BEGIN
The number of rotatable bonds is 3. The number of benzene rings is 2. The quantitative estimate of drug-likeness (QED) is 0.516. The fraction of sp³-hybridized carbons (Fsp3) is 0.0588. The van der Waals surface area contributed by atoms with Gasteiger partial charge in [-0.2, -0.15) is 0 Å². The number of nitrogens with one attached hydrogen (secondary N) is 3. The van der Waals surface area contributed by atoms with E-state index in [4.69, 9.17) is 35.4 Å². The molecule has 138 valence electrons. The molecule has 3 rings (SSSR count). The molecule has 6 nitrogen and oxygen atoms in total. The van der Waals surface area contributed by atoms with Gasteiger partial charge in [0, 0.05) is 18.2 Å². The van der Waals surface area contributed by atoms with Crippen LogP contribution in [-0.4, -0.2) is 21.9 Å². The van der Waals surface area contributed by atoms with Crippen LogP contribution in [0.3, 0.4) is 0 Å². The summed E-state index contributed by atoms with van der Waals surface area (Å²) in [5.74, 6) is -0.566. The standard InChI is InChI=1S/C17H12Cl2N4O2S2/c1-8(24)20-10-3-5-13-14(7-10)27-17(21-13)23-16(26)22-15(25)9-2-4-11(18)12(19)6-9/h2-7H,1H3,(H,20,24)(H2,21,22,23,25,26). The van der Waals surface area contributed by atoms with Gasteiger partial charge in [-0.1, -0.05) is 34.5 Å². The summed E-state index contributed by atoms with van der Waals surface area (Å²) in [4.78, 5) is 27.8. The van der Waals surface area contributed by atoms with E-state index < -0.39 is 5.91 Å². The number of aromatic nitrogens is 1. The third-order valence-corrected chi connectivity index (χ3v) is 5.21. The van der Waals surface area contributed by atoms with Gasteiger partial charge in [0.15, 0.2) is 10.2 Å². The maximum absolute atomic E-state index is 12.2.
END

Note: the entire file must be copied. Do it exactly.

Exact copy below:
The number of rotatable bonds is 3. The number of benzene rings is 2. The quantitative estimate of drug-likeness (QED) is 0.516. The fraction of sp³-hybridized carbons (Fsp3) is 0.0588. The van der Waals surface area contributed by atoms with Gasteiger partial charge in [-0.2, -0.15) is 0 Å². The number of nitrogens with one attached hydrogen (secondary N) is 3. The van der Waals surface area contributed by atoms with E-state index in [4.69, 9.17) is 35.4 Å². The molecule has 138 valence electrons. The molecule has 3 rings (SSSR count). The molecule has 6 nitrogen and oxygen atoms in total. The van der Waals surface area contributed by atoms with Gasteiger partial charge in [0, 0.05) is 18.2 Å². The van der Waals surface area contributed by atoms with Crippen LogP contribution in [-0.4, -0.2) is 21.9 Å². The van der Waals surface area contributed by atoms with Crippen LogP contribution in [0.3, 0.4) is 0 Å². The summed E-state index contributed by atoms with van der Waals surface area (Å²) in [5.74, 6) is -0.566. The standard InChI is InChI=1S/C17H12Cl2N4O2S2/c1-8(24)20-10-3-5-13-14(7-10)27-17(21-13)23-16(26)22-15(25)9-2-4-11(18)12(19)6-9/h2-7H,1H3,(H,20,24)(H2,21,22,23,25,26). The van der Waals surface area contributed by atoms with Gasteiger partial charge in [-0.1, -0.05) is 34.5 Å². The summed E-state index contributed by atoms with van der Waals surface area (Å²) in [4.78, 5) is 27.8. The van der Waals surface area contributed by atoms with E-state index < -0.39 is 5.91 Å². The number of aromatic nitrogens is 1. The third-order valence-corrected chi connectivity index (χ3v) is 5.21. The van der Waals surface area contributed by atoms with Gasteiger partial charge in [0.15, 0.2) is 10.2 Å². The maximum absolute atomic E-state index is 12.2.